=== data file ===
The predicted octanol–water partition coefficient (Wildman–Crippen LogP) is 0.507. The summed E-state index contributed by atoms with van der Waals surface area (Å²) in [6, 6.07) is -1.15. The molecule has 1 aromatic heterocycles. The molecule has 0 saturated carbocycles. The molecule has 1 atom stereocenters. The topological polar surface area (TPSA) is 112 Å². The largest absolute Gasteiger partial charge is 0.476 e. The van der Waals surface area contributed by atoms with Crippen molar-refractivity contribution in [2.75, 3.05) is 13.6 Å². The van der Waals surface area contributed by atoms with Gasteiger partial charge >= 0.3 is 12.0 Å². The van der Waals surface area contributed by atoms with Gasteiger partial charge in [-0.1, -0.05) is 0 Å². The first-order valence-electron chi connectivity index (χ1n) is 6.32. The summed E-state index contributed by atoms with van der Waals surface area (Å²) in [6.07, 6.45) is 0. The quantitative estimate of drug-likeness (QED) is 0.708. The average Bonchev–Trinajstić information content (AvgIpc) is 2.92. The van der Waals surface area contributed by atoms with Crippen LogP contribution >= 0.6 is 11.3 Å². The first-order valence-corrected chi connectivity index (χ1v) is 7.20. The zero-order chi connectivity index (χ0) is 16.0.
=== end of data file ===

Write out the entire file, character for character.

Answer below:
The predicted octanol–water partition coefficient (Wildman–Crippen LogP) is 0.507. The summed E-state index contributed by atoms with van der Waals surface area (Å²) in [6, 6.07) is -1.15. The molecule has 1 aromatic heterocycles. The molecule has 0 saturated carbocycles. The molecule has 1 atom stereocenters. The topological polar surface area (TPSA) is 112 Å². The largest absolute Gasteiger partial charge is 0.476 e. The van der Waals surface area contributed by atoms with Crippen molar-refractivity contribution in [2.75, 3.05) is 13.6 Å². The van der Waals surface area contributed by atoms with Gasteiger partial charge >= 0.3 is 12.0 Å². The van der Waals surface area contributed by atoms with Gasteiger partial charge in [-0.1, -0.05) is 0 Å². The first-order valence-electron chi connectivity index (χ1n) is 6.32. The summed E-state index contributed by atoms with van der Waals surface area (Å²) in [6.07, 6.45) is 0. The quantitative estimate of drug-likeness (QED) is 0.708. The average Bonchev–Trinajstić information content (AvgIpc) is 2.92. The van der Waals surface area contributed by atoms with Crippen LogP contribution >= 0.6 is 11.3 Å². The first-order valence-corrected chi connectivity index (χ1v) is 7.20. The zero-order chi connectivity index (χ0) is 16.0.